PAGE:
Space Foundation Provides Comparison of House, Senate NASA Bills (Source: SPACErePORT)
Confused about differences between the House and Senate versions of NASA's FY-2011 reauthorization bill, and President Obama's proposed NASA plan? Click here for a comparison developed by the Space Foundation. (7/28)

Orbital Wins NASA Suborbital Launch Support Contract (Source: NASA)
NASA selected Orbital Sciences Corp.'s, Technical Services Division for the agency's Sounding Rockets Operations contract. The total value of this contract is $310 million. The period of performance is five years. Orbital's services will include designing, fabricating, integrating, and performing flight qualification testing of sub-orbital payloads; providing launch vehicles and associated hardware; and conducting various activities associated with subsequent mission launch operations. Additional services may include education and outreach activities, and environmental studies. The majority of the work will be done at NASA's Wallops Flight Facility in Virginia. (7/28)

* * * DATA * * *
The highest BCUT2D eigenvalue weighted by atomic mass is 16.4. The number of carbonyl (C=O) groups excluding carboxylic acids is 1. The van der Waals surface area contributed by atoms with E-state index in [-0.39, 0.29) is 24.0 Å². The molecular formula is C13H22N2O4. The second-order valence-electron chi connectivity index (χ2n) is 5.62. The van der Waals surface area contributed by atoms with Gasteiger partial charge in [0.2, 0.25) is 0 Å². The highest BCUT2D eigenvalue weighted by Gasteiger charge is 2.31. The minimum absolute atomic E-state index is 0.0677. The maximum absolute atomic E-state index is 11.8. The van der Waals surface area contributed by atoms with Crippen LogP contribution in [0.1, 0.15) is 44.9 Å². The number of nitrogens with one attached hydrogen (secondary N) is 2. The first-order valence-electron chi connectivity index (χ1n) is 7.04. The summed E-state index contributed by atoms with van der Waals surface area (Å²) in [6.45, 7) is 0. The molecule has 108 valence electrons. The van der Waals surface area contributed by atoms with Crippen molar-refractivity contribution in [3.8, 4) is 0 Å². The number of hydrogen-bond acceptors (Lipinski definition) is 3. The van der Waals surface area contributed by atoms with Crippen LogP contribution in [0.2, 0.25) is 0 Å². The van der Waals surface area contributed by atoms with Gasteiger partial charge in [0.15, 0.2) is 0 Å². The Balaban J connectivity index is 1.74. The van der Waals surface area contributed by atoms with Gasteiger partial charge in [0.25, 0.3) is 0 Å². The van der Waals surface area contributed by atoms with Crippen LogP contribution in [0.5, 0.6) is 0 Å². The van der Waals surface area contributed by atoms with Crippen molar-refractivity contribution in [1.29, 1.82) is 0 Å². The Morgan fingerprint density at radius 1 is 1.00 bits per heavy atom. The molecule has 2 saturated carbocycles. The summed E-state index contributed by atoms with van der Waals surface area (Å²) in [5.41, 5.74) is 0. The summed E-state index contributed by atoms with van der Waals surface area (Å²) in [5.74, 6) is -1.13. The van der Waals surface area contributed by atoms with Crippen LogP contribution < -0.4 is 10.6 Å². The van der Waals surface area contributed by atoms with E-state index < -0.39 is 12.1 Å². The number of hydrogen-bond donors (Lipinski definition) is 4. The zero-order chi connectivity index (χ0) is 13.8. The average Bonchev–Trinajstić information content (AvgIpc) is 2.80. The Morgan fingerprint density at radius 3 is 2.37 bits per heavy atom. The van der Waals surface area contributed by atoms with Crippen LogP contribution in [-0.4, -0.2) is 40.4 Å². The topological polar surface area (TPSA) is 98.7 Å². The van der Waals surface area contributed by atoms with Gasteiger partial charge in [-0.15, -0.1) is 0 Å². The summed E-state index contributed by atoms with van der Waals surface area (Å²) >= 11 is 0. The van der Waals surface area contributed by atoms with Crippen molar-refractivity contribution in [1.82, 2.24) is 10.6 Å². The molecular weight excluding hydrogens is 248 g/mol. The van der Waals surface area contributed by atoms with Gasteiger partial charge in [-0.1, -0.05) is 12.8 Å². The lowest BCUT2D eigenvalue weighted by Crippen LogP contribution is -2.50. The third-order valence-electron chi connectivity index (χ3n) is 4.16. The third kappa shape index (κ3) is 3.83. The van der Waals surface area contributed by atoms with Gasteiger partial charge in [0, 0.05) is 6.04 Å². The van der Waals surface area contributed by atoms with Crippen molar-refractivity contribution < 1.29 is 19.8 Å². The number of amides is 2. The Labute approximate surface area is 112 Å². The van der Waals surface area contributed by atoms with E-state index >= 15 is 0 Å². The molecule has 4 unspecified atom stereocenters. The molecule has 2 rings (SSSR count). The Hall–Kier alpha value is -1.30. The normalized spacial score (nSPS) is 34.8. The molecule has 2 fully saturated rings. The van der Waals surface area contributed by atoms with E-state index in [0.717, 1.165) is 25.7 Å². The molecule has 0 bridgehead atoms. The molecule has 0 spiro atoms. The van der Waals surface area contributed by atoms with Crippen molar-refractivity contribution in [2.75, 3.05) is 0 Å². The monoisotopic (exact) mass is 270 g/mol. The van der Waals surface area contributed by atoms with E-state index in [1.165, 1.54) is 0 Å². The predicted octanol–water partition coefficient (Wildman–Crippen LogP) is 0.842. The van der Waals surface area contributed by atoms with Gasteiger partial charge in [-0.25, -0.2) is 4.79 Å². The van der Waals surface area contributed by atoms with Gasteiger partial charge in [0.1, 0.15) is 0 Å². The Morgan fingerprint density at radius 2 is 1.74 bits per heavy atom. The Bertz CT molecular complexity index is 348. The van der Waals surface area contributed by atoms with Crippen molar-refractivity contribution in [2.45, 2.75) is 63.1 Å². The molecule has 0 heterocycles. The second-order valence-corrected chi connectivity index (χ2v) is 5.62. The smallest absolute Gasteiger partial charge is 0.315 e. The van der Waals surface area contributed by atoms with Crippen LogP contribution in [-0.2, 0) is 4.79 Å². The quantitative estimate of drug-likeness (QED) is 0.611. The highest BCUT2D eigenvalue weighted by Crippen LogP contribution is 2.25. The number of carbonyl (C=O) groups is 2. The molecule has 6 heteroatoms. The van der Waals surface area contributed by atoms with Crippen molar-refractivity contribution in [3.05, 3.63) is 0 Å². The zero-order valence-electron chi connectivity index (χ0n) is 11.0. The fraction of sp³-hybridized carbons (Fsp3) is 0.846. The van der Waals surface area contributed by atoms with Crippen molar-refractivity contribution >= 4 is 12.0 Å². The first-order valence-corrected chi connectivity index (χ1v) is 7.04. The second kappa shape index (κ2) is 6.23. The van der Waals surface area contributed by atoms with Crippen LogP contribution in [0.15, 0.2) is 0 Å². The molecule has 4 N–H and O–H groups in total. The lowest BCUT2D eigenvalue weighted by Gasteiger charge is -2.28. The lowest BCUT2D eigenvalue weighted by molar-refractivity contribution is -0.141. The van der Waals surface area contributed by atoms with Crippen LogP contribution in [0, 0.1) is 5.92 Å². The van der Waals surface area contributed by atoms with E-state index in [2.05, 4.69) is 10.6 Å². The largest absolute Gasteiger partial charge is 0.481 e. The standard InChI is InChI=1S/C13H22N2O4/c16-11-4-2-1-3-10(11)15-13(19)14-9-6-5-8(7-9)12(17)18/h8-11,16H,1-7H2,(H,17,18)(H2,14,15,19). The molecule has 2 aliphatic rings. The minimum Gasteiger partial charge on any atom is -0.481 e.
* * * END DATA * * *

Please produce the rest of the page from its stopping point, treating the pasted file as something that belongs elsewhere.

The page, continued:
Japanese Study Looks at Improving the Quality of Life in Space (Source: Parabolic Arc)
Misuzu Onuki is doing some interesting work for JAXA in a sometimes overlooked area of space travel. The JAXA-funded Quality of Life in Space project is looking at the essential elements that can make all the difference between a good stay in space and a bad one. How comfortable are the accommodations? What amusements exist? How good is the food? What does a traveler smell? Are amenities offered? The study’s ultimate aim is to produce new products and services that can be used in space and on Earth. Improving the quality of space flight will be extremely important as private space stations are launched and more people spend time in orbit.